hen the U.S. adopted welfare reform in the 1990s, it did so on the following assumption:
Some kind of work is available to virtually everybody who wants it.
Maybe the work is poorly paid. Fine. Take the job anyway, and the government will top up your wages with an Earned Income Tax Credit.
By the late 1990s, we were discovering the limits of welfare reform. Because of substance abuse, mental health issues, disability, and cognitive impairments, some people were not going to participate in even the tightest labor market since the mid-1960s.
What to do about this hard core of unemployables? Should the government intervene more directly in their lives? Might churches and religious groups do better? If so, could and should government support them?
The poverty problem of the 2010s looks like the poverty problem of the 1930s.
These were the poverty policy debates of a dozen years ago. Today, poverty is no longer a problem reserved only for the hardcore.
The collapse of the American job market has pushed the poverty rate to the highest level since 1993 — back before welfare reform was even enacted. The poverty rate touched bottom in the year 2000 at 11.3 percent. It has now surpassed 15.1 percent. More than 46 million Americans now count as poor, including more than one in four black Americans and more than one in four Hispanics.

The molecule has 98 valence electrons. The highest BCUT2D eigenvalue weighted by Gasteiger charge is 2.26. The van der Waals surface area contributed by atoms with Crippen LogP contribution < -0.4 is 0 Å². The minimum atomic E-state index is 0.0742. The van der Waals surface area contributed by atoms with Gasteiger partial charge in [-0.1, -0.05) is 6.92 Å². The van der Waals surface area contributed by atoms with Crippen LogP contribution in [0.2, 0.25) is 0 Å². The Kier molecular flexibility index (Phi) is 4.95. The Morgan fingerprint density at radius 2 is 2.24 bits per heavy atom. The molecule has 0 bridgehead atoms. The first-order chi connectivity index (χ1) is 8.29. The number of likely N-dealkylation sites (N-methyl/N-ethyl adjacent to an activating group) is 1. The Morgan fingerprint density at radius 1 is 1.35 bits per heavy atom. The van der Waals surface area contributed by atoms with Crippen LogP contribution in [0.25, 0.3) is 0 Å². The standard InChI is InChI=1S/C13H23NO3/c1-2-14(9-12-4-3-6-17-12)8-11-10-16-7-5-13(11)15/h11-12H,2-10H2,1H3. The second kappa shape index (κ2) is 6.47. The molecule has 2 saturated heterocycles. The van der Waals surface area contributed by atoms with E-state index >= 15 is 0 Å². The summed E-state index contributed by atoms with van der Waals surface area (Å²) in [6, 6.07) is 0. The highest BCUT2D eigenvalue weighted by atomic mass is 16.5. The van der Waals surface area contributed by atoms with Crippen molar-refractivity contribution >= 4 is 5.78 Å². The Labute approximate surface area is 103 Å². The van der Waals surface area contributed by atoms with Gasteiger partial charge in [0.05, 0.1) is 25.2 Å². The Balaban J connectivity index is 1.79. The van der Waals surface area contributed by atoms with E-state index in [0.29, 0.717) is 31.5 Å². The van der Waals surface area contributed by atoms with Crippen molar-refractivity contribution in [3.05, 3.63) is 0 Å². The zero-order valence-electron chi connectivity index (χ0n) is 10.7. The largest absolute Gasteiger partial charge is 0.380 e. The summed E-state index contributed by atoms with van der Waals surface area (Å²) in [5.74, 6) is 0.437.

This recessionary surge in poverty is driven by one old-fashioned fact: Joblessness.
These new poor may be less educated, less skilled, less motivated, less who-knows-what than the non-poor. But the fact remains: So long as the U.S. economy functioned more or less normally, they were able to hold their lives together enough to emerge from poverty. When the economy failed, so did they.
You sometimes hear it said that all an American needs to do to avoid poverty is (a) finish high school, (b) refrain from having a child before marriage, and (c) get a job.
That's a valid description, but it's not very useful advice during the worst jobs crisis since World War II. How are they supposed to get that job in the first place?
There was a time when the challenge of persistent poverty could be usefully separated from the larger problems of the economy. I miss that time! But the poverty problem of the 2010s looks again like the poverty problem of the 1930s: A problem not inherent in the personal qualities of the poor themselves, but in the same failings of economic management that have battered almost all Americans except for a very fortunate few.
THE WEEK'S AUDIOPHILE PODCASTS: LISTEN SMARTER
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